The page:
Over-Ear Open Headphones Reviews

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Tyll Hertsens Posted: Aug 16, 2011 4 comments

Kabeer - "I am located in UK, and I have some orthos. Im not sure if its very viable for me to get anything measured?"

Tyll - "I really can't spend too much money on this, so I've limited DIY Ortho testing to the U.S. to keep the shipping costs down. Sorry."

Kabeer - "Id really like to send my Aiwa to you to get measured. I think its pretty great :). Wualta wants to see their measurements too and has kindly offered to pay you the postage back to UK for them."

Tyll - "Okie Dokie. If Wualta wants to see the measurements, it must be good."

You see, while Wualta might be a crusty old curmudgeon, he's also one of the patron saints of Orthodynamic DIYers, and if he thinks something is worthwhile ... well, you just have to have a listen.

By golly, he's right on the mark again!

Tyll Hertsens Posted: Aug 15, 2011 15 comments

A goodly amount of forum chatter has been focussed on these two very inexpensive Superlux headphones. (Superlux is a Taiwanese maker of professional audio gear, and is distributed in the U.S. by Avlex.) I thought it would be fun to have a listen and see if the headphone enthusiast community has stumble upon some giant killers.

(C'mon, how much can $30 really get you?)

Tyll Hertsens Posted: Jun 13, 2011 30 comments

According to a February 2011 NPD Group study, celebrity endorsements are extremely/very important to nearly 30 percent of consumers when deciding what headphones to buy. Moreover, there was a 75% increase in sales of headphones over $100 from 2009 to 2010 ... in a bad economy, no less. Headphones are a hopping commodity.

So sure, why not nab a big name like Quincy Jones and extend the life into an aging, but still very good headphone.

Tyll Hertsens Posted: May 24, 2011 34 comments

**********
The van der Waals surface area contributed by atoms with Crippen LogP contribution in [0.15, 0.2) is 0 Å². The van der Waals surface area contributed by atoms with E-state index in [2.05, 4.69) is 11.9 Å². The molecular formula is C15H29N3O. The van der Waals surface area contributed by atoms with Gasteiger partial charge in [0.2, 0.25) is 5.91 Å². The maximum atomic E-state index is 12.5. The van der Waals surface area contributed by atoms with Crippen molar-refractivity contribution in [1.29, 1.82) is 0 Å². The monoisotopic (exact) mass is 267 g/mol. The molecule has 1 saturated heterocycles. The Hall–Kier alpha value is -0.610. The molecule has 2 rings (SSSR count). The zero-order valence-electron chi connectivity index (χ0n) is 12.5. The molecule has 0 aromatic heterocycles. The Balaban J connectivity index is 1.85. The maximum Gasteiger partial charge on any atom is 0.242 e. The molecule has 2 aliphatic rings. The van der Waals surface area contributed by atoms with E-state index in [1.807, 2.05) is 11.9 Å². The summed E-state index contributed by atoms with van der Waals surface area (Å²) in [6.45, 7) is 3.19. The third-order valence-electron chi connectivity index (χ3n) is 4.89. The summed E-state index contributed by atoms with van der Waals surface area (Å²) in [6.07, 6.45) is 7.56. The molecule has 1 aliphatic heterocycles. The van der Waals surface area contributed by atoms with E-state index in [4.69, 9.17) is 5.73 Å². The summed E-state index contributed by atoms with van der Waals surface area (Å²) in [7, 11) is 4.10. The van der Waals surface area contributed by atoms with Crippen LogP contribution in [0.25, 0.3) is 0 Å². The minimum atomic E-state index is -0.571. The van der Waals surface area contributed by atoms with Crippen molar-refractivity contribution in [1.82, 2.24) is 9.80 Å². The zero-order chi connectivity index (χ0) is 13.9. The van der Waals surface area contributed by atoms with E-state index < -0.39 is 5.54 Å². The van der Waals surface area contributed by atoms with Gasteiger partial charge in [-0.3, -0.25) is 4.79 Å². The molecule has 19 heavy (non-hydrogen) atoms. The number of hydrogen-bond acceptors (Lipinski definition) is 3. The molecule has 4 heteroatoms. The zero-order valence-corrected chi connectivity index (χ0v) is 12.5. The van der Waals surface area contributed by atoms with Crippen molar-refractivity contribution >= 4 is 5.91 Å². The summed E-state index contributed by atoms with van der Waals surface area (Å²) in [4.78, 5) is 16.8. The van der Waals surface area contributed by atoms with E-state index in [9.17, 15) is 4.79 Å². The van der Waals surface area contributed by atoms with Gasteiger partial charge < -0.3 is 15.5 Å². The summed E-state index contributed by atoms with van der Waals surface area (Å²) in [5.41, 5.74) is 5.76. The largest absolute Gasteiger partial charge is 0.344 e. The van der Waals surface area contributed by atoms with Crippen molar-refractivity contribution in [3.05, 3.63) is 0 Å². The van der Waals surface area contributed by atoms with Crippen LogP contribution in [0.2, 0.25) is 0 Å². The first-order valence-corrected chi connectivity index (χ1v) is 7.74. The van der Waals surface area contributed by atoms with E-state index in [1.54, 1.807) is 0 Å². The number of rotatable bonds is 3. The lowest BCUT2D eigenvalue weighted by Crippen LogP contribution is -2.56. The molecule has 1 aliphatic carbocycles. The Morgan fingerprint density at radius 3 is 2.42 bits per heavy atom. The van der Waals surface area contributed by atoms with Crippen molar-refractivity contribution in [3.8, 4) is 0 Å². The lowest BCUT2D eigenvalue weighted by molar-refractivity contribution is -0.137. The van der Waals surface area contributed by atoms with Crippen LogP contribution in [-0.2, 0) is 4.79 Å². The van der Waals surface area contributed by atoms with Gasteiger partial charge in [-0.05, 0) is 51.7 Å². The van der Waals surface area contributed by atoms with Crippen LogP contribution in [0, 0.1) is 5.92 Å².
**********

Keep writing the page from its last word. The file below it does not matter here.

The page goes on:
I’ve heard so many conflicting opinions on the Ultrasone Edition 10 that I just had to get my hands on a pair. At $2,749, you’d reckon the praise ought to be a little more consistent. So I gave my buddy Todd (the Vinyl Junkie) a call to see if he had a pair I could play with, and sure enough, he had a slightly used pair for me to audition.

Wow! What an experience!

Tyll Hertsens Posted: May 22, 2011 26 comments

Just a year and a half ago I walked into the CanJam area of RMAF, and right smack-dab in the middle was Fang Bian, head of Head Direct and the HiFiMAN brand of headphone gadgetry. Fang always has something new going on; I wondered what it would be this time. He smiled, stood, and cheerfully greeted me, then pointed towards center-stage on one of his tables.

"Would you like to hear my new planar magnetic headphones?"

You’ve got to be kidding me, I thought.

Tyll Hertsens Posted: Apr 12, 2011 28 comments
Back before the Sennheiser HD 800 broke the $1000 high-end headphone barrier and started a flurry of ground-breaking new reference cans, there were three staples for enthusiast searching for great sound: the Sennheiser HD 650 ($649.95 MSRP); the AKG K701 (now reincarnated as the Quincy Jones Q701; $399 MSRP); and the Beyerdynamic DT 880 ($313.95 MSRP). All three, in my mind, remain good value when properly chosen for your listening tastes. (HD 650 – warm and smooth, though somewhat lacking in detail; AKG K701 – articulate, but slightly hard; DT 880 – detailed with depth and air, but somewhat lacking weight through the mids.)

A rather cool and unusual feature of the Beyer DT 880 is that it is available in three different impedance values in order to give you better options in suiting them to your needs. I thought it would be fun to have a look at the three different versions, and evaluate their suitability to home, portable, and general use.

Read on for the techno-geekly details, but go ahead and skip to the summary if you just want the recommendations….

Kalman Rubinson Posted: Nov 29, 2010 4 comments